I take it back. There was no hoax—certainly nothing that required apology from me. In hindsight, my haste to correct a supposed error was premature. As things stand, it looks as if the Vatican, embarrassed by bad publicity, reneged on its agreement with the European Society of Aesthetic Gynecologists [ESAG].
Backspace to Jay Akbar’s column in The Daily Mail, “Secrets of the G-Spot Unraveled . . . . by the Vatican: Catholic university overseen by the Catholic Church to host conference about the secrets of the female body.” A provocative title to be sure, but not a deceitful one. Organized by the ESAG, the conference was advertised as taking place at the Patristic Institute this coming April. You can view a pdf. of its schedule of presentations and international speakers here.
Akbar’s article appeared online on December 11th. My reaction to it appeared on The Federalist ten days later. Acting in good faith after an email from the Institute disclaiming association with ESAG, The Federalist removed my essay “Theology of the Clitoris?” the day after it appeared. This, while ESAG still cited the Institute on its Facebook page. (Later the following day the conference venue was downgraded to simply Rome.)
If Akbar’s report was based on a hoax, why is the original Daily Mail report of the conference still available online? Did the Vatican fail to contact a major British tabloid with millions of European readers before refuting a less visible essay in The Federalist? Not likely. Or had The Daily Mail been skeptical of the Vatican’s disclaimer? If no agreement with the Patristic Institute had been in the offing, why is Dr. Bader, president of ESAG, speaking of legal action?
Lastly, is it even creditable that ESAG would risk professional prestige in a burgeoning, lucrative field by announcing a fake booking for a conference already organized and speakers confirmed?
Enter the pseudonymous Bear of St. Corbinian’s Bear and Oakes Spalding of Mahound’s Paradise, the keen spirits behind two of the most insightful, witty sites in the Catholic blogosphere. I know neither one of these writers personally; know nothing about them, not even the identity of the Bear. I only know that they share an eye for gall and wormwood, a gift of immense value in low times and among high-placed dissemblers.
The intrepid Bear, with the instincts of a solid journalist, had the good sense to contact ESAG. Had a contract been signed? At the moment, all we know—thanks to Bear’s inquisitiveness and tenacity—is that Dr. Bader had been sufficiently assured of the booking that he promoted it in the press, on social media, and on ESAG’s website. Angered by what he sees as a mendacious exercise in seller’s regret, Bader said he has “evidence and documents” to disprove Vatican disavowal. Read the physician’s initial rejoinder in full on St. Corbinian’s Bear. Correspondence between them continues. Bear will quite likely post whatever additional disclosures come from the ESAG for the press.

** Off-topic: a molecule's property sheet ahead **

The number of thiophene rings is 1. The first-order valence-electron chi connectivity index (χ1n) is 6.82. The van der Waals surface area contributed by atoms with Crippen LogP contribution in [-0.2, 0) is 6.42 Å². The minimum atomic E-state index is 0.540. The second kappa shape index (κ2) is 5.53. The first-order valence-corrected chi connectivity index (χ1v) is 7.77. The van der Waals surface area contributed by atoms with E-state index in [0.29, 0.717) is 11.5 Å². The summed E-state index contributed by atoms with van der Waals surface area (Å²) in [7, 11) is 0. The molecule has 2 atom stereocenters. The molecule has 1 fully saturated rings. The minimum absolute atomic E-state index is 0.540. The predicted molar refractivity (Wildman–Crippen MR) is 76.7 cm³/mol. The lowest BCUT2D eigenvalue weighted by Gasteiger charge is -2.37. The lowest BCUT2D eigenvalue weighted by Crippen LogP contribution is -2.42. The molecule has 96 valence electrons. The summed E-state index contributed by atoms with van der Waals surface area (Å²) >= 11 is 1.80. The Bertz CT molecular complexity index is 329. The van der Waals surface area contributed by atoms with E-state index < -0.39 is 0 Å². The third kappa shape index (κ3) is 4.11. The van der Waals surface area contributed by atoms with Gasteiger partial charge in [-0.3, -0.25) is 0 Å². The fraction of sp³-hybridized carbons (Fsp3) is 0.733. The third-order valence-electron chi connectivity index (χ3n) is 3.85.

Stay tuned. In Bear’s own words: “This stinks like week old salmon.”
Oakes Spalding, applying the substance of Bear’s investigative initiative, walks through the possible scenarios at work in “Gynogate: Is the Vatican Lying?” It is an instructive read, one that raises the farcical old ghost of a Nixonian cover-up.
Fr. Federico Lombardi, director of the Holy See’s press office, denied that “such a conference” had anything to do with any Vatican institution. He pulled his hems back from ESAG’s promotional material even though it mainly drew on the Institute’s own advertising. The Institute solicits “meetings at the international level,” and markets its various conference facilities in terms of proximity to the historic city center and locates itself close to the left arm of the colonnade of St. Peter’s Basilica. Its website boasts—in addition to restaurant, catering, and Wi-Fi services—the quietude of property “surrounded by a green area that separates the conference environment from the outside noise of the city.” In light of the Institute’s own boosterism, Fr. Lombardi’s umbrage at EASG’s use of the Basilica as a logo for the conference and reference to the Vatican Gardens falls flat.
On the face of things right now, it is difficult to come to any conclusion other than the obvious: Vatican disclaimer is a disingenuous exercise in rug-pulling designed to save face. Or as Robert Conquest put it in regard to weightier matters: “ . . . mistaken bureaucratic decisions do not undermine bureaucracy; on the contrary, the resulting trouble requires further bureaucratic effort.”